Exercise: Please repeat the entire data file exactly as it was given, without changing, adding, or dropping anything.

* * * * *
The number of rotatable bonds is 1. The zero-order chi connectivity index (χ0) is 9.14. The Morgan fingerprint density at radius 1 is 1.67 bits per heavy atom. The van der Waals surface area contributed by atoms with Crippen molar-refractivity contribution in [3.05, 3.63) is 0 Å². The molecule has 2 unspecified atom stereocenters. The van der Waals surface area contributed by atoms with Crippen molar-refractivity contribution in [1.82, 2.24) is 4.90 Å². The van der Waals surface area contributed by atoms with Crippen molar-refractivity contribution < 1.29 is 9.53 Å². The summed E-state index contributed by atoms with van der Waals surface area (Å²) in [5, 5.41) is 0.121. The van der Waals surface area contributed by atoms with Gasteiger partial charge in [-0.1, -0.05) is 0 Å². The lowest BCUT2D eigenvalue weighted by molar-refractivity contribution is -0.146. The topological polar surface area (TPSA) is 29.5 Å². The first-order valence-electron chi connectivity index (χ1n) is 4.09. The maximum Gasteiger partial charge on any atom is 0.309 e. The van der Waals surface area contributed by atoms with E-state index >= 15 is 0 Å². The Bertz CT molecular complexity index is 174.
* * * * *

The number of rotatable bonds is 1. The zero-order chi connectivity index (χ0) is 9.14. The Morgan fingerprint density at radius 1 is 1.67 bits per heavy atom. The van der Waals surface area contributed by atoms with Crippen molar-refractivity contribution in [3.05, 3.63) is 0 Å². The molecule has 2 unspecified atom stereocenters. The van der Waals surface area contributed by atoms with Crippen molar-refractivity contribution in [1.82, 2.24) is 4.90 Å². The van der Waals surface area contributed by atoms with Crippen molar-refractivity contribution < 1.29 is 9.53 Å². The summed E-state index contributed by atoms with van der Waals surface area (Å²) in [5, 5.41) is 0.121. The van der Waals surface area contributed by atoms with Gasteiger partial charge in [-0.1, -0.05) is 0 Å². The lowest BCUT2D eigenvalue weighted by molar-refractivity contribution is -0.146. The topological polar surface area (TPSA) is 29.5 Å². The first-order valence-electron chi connectivity index (χ1n) is 4.09. The maximum Gasteiger partial charge on any atom is 0.309 e. The van der Waals surface area contributed by atoms with E-state index >= 15 is 0 Å². The Bertz CT molecular complexity index is 174.